15. 15. The method of claim 14,
    A network;
    A server for storing the street level image and the location data;
    Wherein the memory receives the street level image and the location data from the server via the network.
  16. delete
  17. CLAIMS What is claimed is: 1. A method for providing a transition between street-level images comprising:
    Receiving, by the processor, a first street-level image of geographic objects consisting of a first plurality of pixels, taken from a first geographical location, each pixel of the first plurality of pixels comprising pixels A visual appearance of a portion of a surface of each of the geographic objects having a location;
    Receiving, by the processor, object position data representative of a geographic position of portions of surfaces of the geographic objects visually represented by the first plurality of pixels, relative to the first geographic location;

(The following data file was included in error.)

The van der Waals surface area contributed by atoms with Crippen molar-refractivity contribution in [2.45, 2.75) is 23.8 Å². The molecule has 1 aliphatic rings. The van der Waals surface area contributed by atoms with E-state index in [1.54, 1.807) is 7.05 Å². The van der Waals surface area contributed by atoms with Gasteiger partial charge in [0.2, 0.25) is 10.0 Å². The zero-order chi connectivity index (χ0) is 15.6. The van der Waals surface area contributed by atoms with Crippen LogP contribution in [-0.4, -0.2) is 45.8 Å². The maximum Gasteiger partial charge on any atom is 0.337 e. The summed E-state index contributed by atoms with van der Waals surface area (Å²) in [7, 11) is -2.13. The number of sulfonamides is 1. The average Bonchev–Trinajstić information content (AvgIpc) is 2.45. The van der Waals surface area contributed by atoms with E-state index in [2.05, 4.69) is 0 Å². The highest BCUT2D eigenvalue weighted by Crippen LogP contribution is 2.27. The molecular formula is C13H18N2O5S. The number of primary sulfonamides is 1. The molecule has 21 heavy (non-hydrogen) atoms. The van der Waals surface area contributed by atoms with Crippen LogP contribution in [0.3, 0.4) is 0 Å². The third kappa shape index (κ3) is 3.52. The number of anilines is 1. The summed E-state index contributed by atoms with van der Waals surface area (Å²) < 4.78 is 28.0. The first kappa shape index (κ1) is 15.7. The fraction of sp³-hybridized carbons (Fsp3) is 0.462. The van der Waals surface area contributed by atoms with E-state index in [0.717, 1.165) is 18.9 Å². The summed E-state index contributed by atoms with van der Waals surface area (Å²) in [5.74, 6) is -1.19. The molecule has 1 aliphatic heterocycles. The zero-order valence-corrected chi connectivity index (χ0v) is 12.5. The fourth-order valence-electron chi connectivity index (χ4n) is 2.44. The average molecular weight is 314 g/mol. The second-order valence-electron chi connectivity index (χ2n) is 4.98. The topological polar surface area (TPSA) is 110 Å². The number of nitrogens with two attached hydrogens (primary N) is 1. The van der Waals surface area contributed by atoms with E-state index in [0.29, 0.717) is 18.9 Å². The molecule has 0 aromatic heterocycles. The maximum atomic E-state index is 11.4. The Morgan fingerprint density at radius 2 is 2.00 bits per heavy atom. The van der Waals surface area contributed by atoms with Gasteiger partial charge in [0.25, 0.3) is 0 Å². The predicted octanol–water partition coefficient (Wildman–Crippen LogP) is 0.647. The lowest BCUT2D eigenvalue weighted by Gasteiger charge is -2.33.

Requesting by the processor a second street level image associated with a second geographic location;
    Using the processor to determine a plurality of polygons, each vertex of the polygon being determined based on pixel locations of the first plurality of pixels, each of the polygons being determined by pixel positions of the polygon Related to the visual appearance of the area of the first street-level image being defined;
    Determining, by the processor, a first intermediate geographic location based on the first geographic location and the second geographic location;
    Using the processor to determine a first intermediate image representing at least one geographic object of the geographic objects from a viewpoint of the first intermediate geographic location, A plurality of polygons positioned within the first intermediate image based on geographical locations associated with the pixel locations of respective vertices of the polygon relative to the intermediate geographical location; And
    And displaying the first intermediate image on a display. ≪ Desc / Clms Page number 21 >
  18. 18. The method of claim 17,
    Determining, by the processor, a second intermediate geographic location that is closer to the second geographic location than to the first intermediate geographic location;